#BrunchBookClub Review: The Miseducation of Cameron Post by Emily M. Danforth

11595276-2When Cameron Post’s parents die suddenly in a car crash, her shocking first thought is relief. Relief they’ll never know that, hours earlier, she had been kissing a girl.

But that relief doesn’t last, and Cam is soon forced to move in with her conservative aunt Ruth and her well-intentioned but hopelessly old-fashioned grandmother. She knows that from this point on, her life will forever be different. Survival in Miles City, Montana, means blending in and leaving well enough alone (as her grandmother might say), and Cam becomes an expert at both.

Then Coley Taylor moves to town. Beautiful, pickup-driving Coley is a perfect cowgirl with the perfect boyfriend to match. She and Cam forge an unexpected and intense friendship–one that seems to leave room for something more to emerge. But just as that starts to seem like a real possibility, ultra-religious Aunt Ruth takes drastic action to “fix” her niece, bringing Cam face-to-face with the cost of denying her true self–even if she’s not exactly sure who that is.

The Miseducation of Cameron Post is a stunning and unforgettable literary debut about discovering who you are and finding the courage to live life according to your own rules.

So, this one has been on the pile for a long time. I will admit to starting it – and liking it – but then having to put it down for something else and then …. not picking it up again. I know all about the reviews, about the glowing recommendations from people I respect (ahem, Christa and Vikki) and I’ve even recommended it. But I hadn’t finished it (#shame) so I was really happy that Michele and I decided to add it to the roster for our reading season.

Initial thoughts? This is a beautiful and thoughtful book that I wish was available for every teen who is starting to realize their own sexuality might be different from what they perceive as ‘normal’. Cameron’s story unfolds slowly, and there’s a lyricism to the writing that draws you in and holds you tight. It’s quiet and slow at times, and absolutely heartbreaking.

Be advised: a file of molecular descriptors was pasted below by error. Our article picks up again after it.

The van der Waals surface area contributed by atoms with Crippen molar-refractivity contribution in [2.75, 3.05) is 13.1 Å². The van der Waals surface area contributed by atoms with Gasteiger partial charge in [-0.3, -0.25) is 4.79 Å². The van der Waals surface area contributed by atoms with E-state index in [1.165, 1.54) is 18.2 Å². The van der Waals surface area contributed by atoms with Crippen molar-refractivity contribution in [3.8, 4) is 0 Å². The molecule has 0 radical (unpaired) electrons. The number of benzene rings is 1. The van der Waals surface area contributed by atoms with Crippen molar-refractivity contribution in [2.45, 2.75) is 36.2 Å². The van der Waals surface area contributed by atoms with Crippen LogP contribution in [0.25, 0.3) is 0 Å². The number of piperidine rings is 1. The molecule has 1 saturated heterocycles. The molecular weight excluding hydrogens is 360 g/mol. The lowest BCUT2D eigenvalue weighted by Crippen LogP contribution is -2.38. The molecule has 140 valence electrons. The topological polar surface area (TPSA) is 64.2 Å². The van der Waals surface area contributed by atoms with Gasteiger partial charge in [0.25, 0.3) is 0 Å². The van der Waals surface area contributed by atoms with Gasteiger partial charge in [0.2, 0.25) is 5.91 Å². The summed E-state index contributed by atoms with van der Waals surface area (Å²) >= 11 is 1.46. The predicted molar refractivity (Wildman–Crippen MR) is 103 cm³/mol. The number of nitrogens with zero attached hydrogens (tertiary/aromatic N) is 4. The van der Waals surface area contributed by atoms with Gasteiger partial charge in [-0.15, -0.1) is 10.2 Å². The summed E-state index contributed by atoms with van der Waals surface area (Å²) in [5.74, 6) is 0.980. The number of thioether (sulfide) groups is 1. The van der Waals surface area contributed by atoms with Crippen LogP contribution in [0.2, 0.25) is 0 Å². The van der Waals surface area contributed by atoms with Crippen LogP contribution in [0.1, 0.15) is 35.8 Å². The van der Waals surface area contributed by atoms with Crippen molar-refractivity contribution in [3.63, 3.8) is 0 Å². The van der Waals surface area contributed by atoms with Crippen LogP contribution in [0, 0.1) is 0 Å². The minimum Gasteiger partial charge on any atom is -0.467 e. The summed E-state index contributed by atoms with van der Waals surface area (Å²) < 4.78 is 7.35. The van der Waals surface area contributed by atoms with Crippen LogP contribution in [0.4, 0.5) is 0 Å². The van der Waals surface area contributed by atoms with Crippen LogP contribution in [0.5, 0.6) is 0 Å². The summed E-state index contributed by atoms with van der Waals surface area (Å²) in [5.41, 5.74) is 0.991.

I loved the atmospheric feel to Danforth’s writing. While reading, you can feel the heat of the summer, see the flashes of the ‘thundersnow’ storm and the coolness of the water every time Cameron enters. The emotional connections are equally as strong, and your heart aches for Cam each time she is rejected or as she pulls herself away from a potential connection. The scenes with her Grandma are particularly poignant, especially as you realize that they are united in their grief, although they handle it in very different ways.

What was most difficult for me to read, however, were the scenes at God’s Promise, the religious boarding school where the counsellors attempt to “pray the gay away”. I appreciated that Danforth, via Cameron, made it clear that the people working at such camps do so because they sincerely believe that it is possible to ‘turn’ someone away from homosexuality. I also appreciated that things were not cut and dried for Cameron; she uses the analogy of the cheap sticky hands that, after time, are inevitably covered in fluff and dirt to explain her conflicted emotions about her sexuality. That these places existed – and still exist – makes me angry and sad all at the same time. I wonder how many individuals are like Cameron and her peers, destined to be shunned by their families because of something deemed inherently wrong by others.

There’s lots to love about the details in this book. I loved how Cameron used movies to find solace and potential role models for same-sex relationships. I also appreciated that others recognized her feelings before Cameron was even ready to acknowledge them herself, and that she had several allies along the way, acknowledged or otherwise. I loved that Cameron’s crushes and first loves started out as friendships and developed into something more. It was heartening to see that religion was not made a scapegoat for differing opinions (I know too many deeply religious LGBT individuals to ever fall for the “gay rights good/religion bad” debate).

Ultimately, this is a deeply moving and thought-provoking coming of age story. Beautifully written, it touches on a variety of thoughts and themes without passing judgement, except to say that accepting who you are, even under the most difficult of circumstances, is something we all need to do. I’ll look forward to the discussion with Michele and others, as I think there is so much depth to this book that it will be hard to put it into one post.

The Miseducation of Cameron Post by Emily Danforth is available for purchase from all fine book retailers, and is published by Harper Collins Canada. ISBN: 9780062020574, 470 pages.